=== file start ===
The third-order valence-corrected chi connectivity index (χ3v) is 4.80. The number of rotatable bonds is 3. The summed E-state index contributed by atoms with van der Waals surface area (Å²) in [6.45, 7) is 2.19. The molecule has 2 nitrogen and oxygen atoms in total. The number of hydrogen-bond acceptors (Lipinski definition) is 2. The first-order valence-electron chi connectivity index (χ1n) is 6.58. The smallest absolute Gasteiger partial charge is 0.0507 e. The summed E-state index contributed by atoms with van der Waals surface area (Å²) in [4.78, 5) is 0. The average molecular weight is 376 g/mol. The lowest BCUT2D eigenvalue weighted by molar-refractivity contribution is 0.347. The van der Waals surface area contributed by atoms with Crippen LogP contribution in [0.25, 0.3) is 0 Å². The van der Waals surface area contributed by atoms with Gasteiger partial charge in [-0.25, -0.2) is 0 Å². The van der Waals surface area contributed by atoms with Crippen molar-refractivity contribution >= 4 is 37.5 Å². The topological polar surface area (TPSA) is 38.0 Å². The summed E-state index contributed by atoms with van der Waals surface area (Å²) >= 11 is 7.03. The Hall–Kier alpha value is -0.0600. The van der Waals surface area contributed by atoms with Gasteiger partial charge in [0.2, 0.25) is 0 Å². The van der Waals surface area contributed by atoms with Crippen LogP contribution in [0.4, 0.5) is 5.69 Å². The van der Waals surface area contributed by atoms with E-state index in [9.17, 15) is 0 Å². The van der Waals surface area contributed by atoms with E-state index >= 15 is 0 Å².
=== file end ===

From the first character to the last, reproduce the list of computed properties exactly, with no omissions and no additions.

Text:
The third-order valence-corrected chi connectivity index (χ3v) is 4.80. The number of rotatable bonds is 3. The summed E-state index contributed by atoms with van der Waals surface area (Å²) in [6.45, 7) is 2.19. The molecule has 2 nitrogen and oxygen atoms in total. The number of hydrogen-bond acceptors (Lipinski definition) is 2. The first-order valence-electron chi connectivity index (χ1n) is 6.58. The smallest absolute Gasteiger partial charge is 0.0507 e. The summed E-state index contributed by atoms with van der Waals surface area (Å²) in [4.78, 5) is 0. The average molecular weight is 376 g/mol. The lowest BCUT2D eigenvalue weighted by molar-refractivity contribution is 0.347. The van der Waals surface area contributed by atoms with Crippen LogP contribution in [0.25, 0.3) is 0 Å². The van der Waals surface area contributed by atoms with Gasteiger partial charge in [-0.25, -0.2) is 0 Å². The van der Waals surface area contributed by atoms with Crippen molar-refractivity contribution >= 4 is 37.5 Å². The topological polar surface area (TPSA) is 38.0 Å². The summed E-state index contributed by atoms with van der Waals surface area (Å²) >= 11 is 7.03. The Hall–Kier alpha value is -0.0600. The van der Waals surface area contributed by atoms with Gasteiger partial charge in [0.2, 0.25) is 0 Å². The van der Waals surface area contributed by atoms with Crippen LogP contribution in [0.4, 0.5) is 5.69 Å². The van der Waals surface area contributed by atoms with E-state index in [9.17, 15) is 0 Å². The van der Waals surface area contributed by atoms with E-state index >= 15 is 0 Å².